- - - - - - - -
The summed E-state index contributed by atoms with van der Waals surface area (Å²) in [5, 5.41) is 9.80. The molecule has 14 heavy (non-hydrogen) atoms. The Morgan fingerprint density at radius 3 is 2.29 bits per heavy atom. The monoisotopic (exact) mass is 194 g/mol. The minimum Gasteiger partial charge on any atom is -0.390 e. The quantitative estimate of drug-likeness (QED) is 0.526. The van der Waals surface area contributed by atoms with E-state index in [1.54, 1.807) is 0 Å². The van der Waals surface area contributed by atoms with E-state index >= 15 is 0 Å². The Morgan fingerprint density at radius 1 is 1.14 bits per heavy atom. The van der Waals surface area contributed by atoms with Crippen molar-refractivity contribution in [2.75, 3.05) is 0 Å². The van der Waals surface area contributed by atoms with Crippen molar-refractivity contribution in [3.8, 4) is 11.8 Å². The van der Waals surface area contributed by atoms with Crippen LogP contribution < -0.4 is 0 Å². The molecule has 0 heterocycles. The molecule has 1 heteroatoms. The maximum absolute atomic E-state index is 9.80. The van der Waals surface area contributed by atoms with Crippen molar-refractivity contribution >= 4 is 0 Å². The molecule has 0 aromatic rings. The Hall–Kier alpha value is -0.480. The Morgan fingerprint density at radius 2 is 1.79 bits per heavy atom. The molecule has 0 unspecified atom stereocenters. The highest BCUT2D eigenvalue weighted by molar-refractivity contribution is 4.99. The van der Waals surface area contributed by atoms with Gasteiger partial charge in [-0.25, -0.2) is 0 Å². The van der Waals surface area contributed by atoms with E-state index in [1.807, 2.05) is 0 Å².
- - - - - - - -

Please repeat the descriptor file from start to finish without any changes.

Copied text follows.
The summed E-state index contributed by atoms with van der Waals surface area (Å²) in [5, 5.41) is 9.80. The molecule has 14 heavy (non-hydrogen) atoms. The Morgan fingerprint density at radius 3 is 2.29 bits per heavy atom. The monoisotopic (exact) mass is 194 g/mol. The minimum Gasteiger partial charge on any atom is -0.390 e. The quantitative estimate of drug-likeness (QED) is 0.526. The van der Waals surface area contributed by atoms with E-state index in [1.54, 1.807) is 0 Å². The van der Waals surface area contributed by atoms with E-state index >= 15 is 0 Å². The Morgan fingerprint density at radius 1 is 1.14 bits per heavy atom. The van der Waals surface area contributed by atoms with Crippen molar-refractivity contribution in [2.75, 3.05) is 0 Å². The van der Waals surface area contributed by atoms with Crippen molar-refractivity contribution in [3.8, 4) is 11.8 Å². The van der Waals surface area contributed by atoms with Crippen LogP contribution < -0.4 is 0 Å². The molecule has 0 heterocycles. The molecule has 1 heteroatoms. The maximum absolute atomic E-state index is 9.80. The van der Waals surface area contributed by atoms with Crippen molar-refractivity contribution >= 4 is 0 Å². The molecule has 0 aromatic rings. The Hall–Kier alpha value is -0.480. The Morgan fingerprint density at radius 2 is 1.79 bits per heavy atom. The molecule has 0 unspecified atom stereocenters. The highest BCUT2D eigenvalue weighted by molar-refractivity contribution is 4.99. The van der Waals surface area contributed by atoms with Gasteiger partial charge in [-0.25, -0.2) is 0 Å². The van der Waals surface area contributed by atoms with E-state index in [1.807, 2.05) is 0 Å².